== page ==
After the acquittal of the Kennedy 12

POSTED ON November 7, 2012 BY admin

Victories along the way undoubtedly help sustain us on the journey of struggle. This Padkos marks Abahlali baseMjondolo’s court victory on the 18th July when all of the ‘Kennedy 12’ were acquitted on all charges – nearly 3 years after the Kennedy Road attack. Three documents written after that court decision are attached for your Padkos. The collapse of the prosecution case, and the Magistrate’s comments when acquitting the 12, lends real credibility to the movement’s version of the events of 2009. By contrast, they expose the fundamental weakness of the unfounded slanders made against the movement – sometimes hysterical, sometimes subtle, but invariably hostile and dishonest.

That attack, and the prosecution of the subsequent court case, was just one instance in a sustained, but thus far failed, campaign to weaken or destroy Abahlali. What’s at stake, in every instance, are the autonomous spaces of grassroots resistance and life, that movements like Abahlali continue to carve out. That is why the defence of that space, and genuine solidarity with the formations that keep it open, matters – matters not only for the movement itself, but for everyone. That is also why the acquittal of the 12 really is something to celebrate.

In the hours following the Magistrate’s decision, CLP worked closely with Bishop Rubin Phillip to prepare what became the first public statement commenting on Abahlali’s victory. That statement is attached. It repeats some of the powerful comments that the Bishop had just made in an impromptu speech to the crowd of comrades that had gathered at the court. It also repeats the important point that “we must face the uncomfortable questions this case has raised”. The Bishop is right. It is important not to let the closure of the court case foreclose those ‘uncomfortable questions’. In the coming months, CLP will work with others to frame and explore what those questions are, and what we can and must learn from the experience.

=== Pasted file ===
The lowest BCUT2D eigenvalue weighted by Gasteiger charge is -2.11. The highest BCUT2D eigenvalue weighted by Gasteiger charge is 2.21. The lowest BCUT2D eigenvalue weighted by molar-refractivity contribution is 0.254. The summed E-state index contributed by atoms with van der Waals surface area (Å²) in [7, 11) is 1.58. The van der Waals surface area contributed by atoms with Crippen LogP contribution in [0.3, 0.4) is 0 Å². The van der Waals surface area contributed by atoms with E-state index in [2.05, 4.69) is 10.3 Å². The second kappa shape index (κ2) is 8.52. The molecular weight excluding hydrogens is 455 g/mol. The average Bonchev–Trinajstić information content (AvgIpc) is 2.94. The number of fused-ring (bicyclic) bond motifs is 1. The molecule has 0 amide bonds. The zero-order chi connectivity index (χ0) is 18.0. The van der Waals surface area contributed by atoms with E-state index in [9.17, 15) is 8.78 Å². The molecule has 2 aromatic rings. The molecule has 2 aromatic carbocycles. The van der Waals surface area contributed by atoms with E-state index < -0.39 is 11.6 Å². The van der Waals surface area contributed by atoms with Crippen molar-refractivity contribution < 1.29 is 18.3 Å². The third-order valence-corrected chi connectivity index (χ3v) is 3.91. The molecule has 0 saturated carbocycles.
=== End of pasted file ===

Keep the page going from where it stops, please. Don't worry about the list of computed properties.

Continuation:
Richard Pithouse already offers some important beginnings in this task. In the week following the acquittal, he has penned one of the first reflective pieces, thinking through the meaning of what has gone down here. With Richard’s permission, we share his remarkable essay “A Path Through the Embers” as well. The piece opens quoting poetry from Chris Abani: “Hope is a fragile moth wing, unsure in the winter sun”; it closes: “The path through the embers is made by walking and it will be no easy walk to freedom”.

The third and final attachment is a statement from CLP ourselves. This statement was not written for or released to the media; until now it has not been distributed on the internet. Until now, the only copy ‘out there’ was personally signed by all staff and the Chairperson of our Board, and was presented to Abahlali baseMjondolo at Kennedy Road on Sunday, the 24th July. The statement is titled “Tears and Dancing and Moving Forward at Kennedy Road” and is attached. Early in the following week, some reaction we’ve already had to that statement was a comment from within the movement that: “CLP doesn’t often make statements, but when you do, they matter. We’ve re-read that statement from you more than four times now. It’s really powerful – like a full seminar! Please can we share it more widely and put it on our website” – so here it is.

Read the attachment – A Path Through the Embers

Read the statement – Bishop Rubin’s Statement

Read the attachment – Dancing and tears